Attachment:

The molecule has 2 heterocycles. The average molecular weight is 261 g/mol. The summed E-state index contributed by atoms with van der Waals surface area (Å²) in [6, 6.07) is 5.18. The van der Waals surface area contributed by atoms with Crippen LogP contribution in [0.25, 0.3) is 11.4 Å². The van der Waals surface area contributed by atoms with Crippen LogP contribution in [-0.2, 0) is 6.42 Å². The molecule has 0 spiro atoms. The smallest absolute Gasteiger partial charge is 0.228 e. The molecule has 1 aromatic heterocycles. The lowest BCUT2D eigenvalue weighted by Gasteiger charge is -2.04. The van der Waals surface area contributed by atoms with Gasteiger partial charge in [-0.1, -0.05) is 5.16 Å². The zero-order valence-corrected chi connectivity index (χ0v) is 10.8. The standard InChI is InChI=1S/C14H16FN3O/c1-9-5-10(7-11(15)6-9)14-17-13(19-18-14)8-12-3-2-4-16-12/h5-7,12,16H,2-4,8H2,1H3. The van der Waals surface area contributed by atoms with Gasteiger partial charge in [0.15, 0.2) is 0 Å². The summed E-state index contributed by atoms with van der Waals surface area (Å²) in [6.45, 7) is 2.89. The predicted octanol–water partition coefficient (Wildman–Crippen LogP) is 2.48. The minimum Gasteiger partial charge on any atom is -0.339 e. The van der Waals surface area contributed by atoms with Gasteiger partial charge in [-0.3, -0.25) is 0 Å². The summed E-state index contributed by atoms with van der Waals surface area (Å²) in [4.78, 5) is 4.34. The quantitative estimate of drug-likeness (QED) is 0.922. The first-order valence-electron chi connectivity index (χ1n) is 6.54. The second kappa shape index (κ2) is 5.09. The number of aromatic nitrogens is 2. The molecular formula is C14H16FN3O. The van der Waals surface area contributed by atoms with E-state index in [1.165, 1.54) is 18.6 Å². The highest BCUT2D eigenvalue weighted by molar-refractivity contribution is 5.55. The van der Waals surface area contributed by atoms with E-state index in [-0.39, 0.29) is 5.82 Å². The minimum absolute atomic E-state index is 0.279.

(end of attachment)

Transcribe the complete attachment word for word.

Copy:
The molecule has 2 heterocycles. The average molecular weight is 261 g/mol. The summed E-state index contributed by atoms with van der Waals surface area (Å²) in [6, 6.07) is 5.18. The van der Waals surface area contributed by atoms with Crippen LogP contribution in [0.25, 0.3) is 11.4 Å². The van der Waals surface area contributed by atoms with Crippen LogP contribution in [-0.2, 0) is 6.42 Å². The molecule has 0 spiro atoms. The smallest absolute Gasteiger partial charge is 0.228 e. The molecule has 1 aromatic heterocycles. The lowest BCUT2D eigenvalue weighted by Gasteiger charge is -2.04. The van der Waals surface area contributed by atoms with Gasteiger partial charge in [-0.1, -0.05) is 5.16 Å². The zero-order valence-corrected chi connectivity index (χ0v) is 10.8. The standard InChI is InChI=1S/C14H16FN3O/c1-9-5-10(7-11(15)6-9)14-17-13(19-18-14)8-12-3-2-4-16-12/h5-7,12,16H,2-4,8H2,1H3. The van der Waals surface area contributed by atoms with Gasteiger partial charge in [0.15, 0.2) is 0 Å². The summed E-state index contributed by atoms with van der Waals surface area (Å²) in [6.45, 7) is 2.89. The predicted octanol–water partition coefficient (Wildman–Crippen LogP) is 2.48. The minimum Gasteiger partial charge on any atom is -0.339 e. The van der Waals surface area contributed by atoms with Gasteiger partial charge in [-0.3, -0.25) is 0 Å². The summed E-state index contributed by atoms with van der Waals surface area (Å²) in [4.78, 5) is 4.34. The quantitative estimate of drug-likeness (QED) is 0.922. The first-order valence-electron chi connectivity index (χ1n) is 6.54. The second kappa shape index (κ2) is 5.09. The number of aromatic nitrogens is 2. The molecular formula is C14H16FN3O. The van der Waals surface area contributed by atoms with E-state index in [1.165, 1.54) is 18.6 Å². The highest BCUT2D eigenvalue weighted by molar-refractivity contribution is 5.55. The van der Waals surface area contributed by atoms with E-state index in [-0.39, 0.29) is 5.82 Å². The minimum absolute atomic E-state index is 0.279.